If I say the word, Ringling, what do you think of ? Most likely, the circus. Well, part of my crazybrain immediately said, "Ringadingding", but we will disregard that. Ringling Brothers Barnum and Bailey Circus, right? The greatest show on earth!
You maybe didn't know that John Ringling, that's his winter home pictured here, is in Sarasota Florida a mere half hour from us. We visited it on New Year's Eve day. The gorgeous waterfront compound is not just their regency home, but also an art museum, a circus museum, a rose garden, magnificent park-like grounds and more. We were there all afternoon and did not have time to see it all.
It's the history of it all that fascinates me, of course. John Ringling was the fifth of seven sons. His family were farmers back in 1866 when John was born. The brothers were all very close and in 1870 the family circus started It was then called "The Ringling Brothers United Monster Shows, Great Double Circus, Royal European Menagerie Museum, Caravan and Congress of Trained Animals" (whew long name). By 1882 they had shortened the name to, "The Ringling Brosther Classic and Comic Concert Company". By 1889, it was large enough to travel by railroad.
In 1905, John married his beloved, Mabel and the brothers bought the Barnum and Bailey circus. Although John was a younger brother, he had a big personality and a whole lotta smarts. He became the front man very quickly. By 1907 they were known as the circus kings. The circus king established winter quarters in Sarasota Florida after 1919 and that's whenthe idea for this amazing house came into being.
Now as I said before John was a smart guy. He invested their circus profits in real estate, ranching, oil, railroads, art, and also invested heavily and successfully in the stock market. They had money to burn. In this era, the truly amazingly wealthy, the Kardashian wealthy, people believed strongly in conspicuous wealth. Private railroad cars, fancy cars, huge yachts and of course elaborate over the top homes. It wasn't just the Ringlings of course. People made money in oil, coal, gold, railroads and more. The gilded age homes of Newport Rhode Island had a similar high society that, for "the season" saw grand balls and other entertainment for the right people during the summer at the homes of the Vanderbilts and the Astors and other toney folks with whom the Ringlings dearly wished to rub elbows.
The Ringlings money, as society viewed it, circus money, was somehow tainted. The circus wasn't seen as being quite good enough and John Ringling was determined to change his status with the "right" people. So when he and Mabel set out to build this summer home, they hired architect, Dwight James Baum and took him on a trip to Venice Italy. They wanted their new residence to reflect the things that impressed them on their many trips to Italy.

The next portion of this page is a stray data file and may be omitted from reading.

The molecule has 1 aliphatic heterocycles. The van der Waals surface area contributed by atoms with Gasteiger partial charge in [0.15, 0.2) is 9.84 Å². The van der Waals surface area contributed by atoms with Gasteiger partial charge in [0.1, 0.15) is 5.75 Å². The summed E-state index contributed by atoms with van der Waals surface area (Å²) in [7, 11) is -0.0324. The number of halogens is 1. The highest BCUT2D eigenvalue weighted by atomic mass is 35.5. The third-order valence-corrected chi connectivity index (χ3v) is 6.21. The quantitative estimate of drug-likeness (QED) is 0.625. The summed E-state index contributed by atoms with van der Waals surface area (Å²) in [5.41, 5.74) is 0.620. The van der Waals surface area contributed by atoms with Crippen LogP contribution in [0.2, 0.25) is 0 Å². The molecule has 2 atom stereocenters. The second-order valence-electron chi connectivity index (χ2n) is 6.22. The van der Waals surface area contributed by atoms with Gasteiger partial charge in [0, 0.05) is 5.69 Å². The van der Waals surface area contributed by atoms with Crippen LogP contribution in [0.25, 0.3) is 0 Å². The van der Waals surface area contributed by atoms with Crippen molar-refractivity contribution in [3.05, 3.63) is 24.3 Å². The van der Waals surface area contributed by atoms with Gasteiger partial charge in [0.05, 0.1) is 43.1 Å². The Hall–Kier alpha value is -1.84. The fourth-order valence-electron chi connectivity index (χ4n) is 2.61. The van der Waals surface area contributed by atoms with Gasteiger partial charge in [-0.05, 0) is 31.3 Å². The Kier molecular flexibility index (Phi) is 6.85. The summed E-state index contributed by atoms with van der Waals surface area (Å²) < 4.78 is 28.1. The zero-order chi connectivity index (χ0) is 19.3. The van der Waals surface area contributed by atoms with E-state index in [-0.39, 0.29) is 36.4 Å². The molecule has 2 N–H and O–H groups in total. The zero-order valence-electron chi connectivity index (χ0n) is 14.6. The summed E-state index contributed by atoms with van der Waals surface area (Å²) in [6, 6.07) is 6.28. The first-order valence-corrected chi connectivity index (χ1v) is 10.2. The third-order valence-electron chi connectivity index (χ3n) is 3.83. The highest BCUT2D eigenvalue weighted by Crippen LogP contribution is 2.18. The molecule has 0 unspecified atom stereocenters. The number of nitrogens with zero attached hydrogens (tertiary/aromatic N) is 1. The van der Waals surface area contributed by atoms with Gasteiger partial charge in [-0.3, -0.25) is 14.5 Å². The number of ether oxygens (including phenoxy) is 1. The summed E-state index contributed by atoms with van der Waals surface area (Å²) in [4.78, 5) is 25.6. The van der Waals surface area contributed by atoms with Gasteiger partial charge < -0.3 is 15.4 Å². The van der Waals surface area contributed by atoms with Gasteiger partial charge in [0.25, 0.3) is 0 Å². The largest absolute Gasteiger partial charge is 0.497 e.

While far too elaborate for my taste, I have to admit that the home is incredible. I did loved the stained glass, but the gold leaf on the door and window trims, the crown molding and a dozen other places is a little much. Still, the ceiling murals and marble floors cannot be denied. The amazing water views and chandeliers still delight. John Ringling was a man of vision and he made sure his new home had all of the latest gadgets and gizmos. They had seven devoted servants to take care of them and their guests. The Ringlings named their 30 room mansion, with the yacht moored out back, Ca d'Zan or House of John.
It took two years to build this summer home and cost them $1.5 million dollars. (More than $20 million in today's money) but at the time, John Ringling was one of the wealthiest men in the world. Upon completion in 1926, John and Mabel moved in and began rounds of lavish entertaining for their many friends, their families and of course, business associates. Finally, they had achieved their goal. They were accepted into "society".
Sadly, in June of 1929, Mabel Ringling passed away which marked the beginning of the end of a golden era. In October of 1929, John lost big in the stock market crash as did so many of his peers. He managed to hold onto his home, the museum and his beloved art collection but his health was failing and he died in December of 1936.
Ca d'Zan and the art museum was willed to the people of Florida. The people of Florida have been excellent caretakers of this property and have not only kept all things beautiful but have even continued to add to the collections and maintain the gardens in spite of the millions of visitors that pass through it's gates every year.
As I said originally, we only saw a small portion of what the Ringlings left for us to see when were visited this past weekend and plan to return. Hopefully soon. Hopefully often.
If you've never had the opportunity, I recommend it. It's an incredible glimpse into another time and really, another world.
Yup, this is me. Some people said, "Sam, you should write a Blog". "Well, there's a thought", I thought to myself. And so here it is.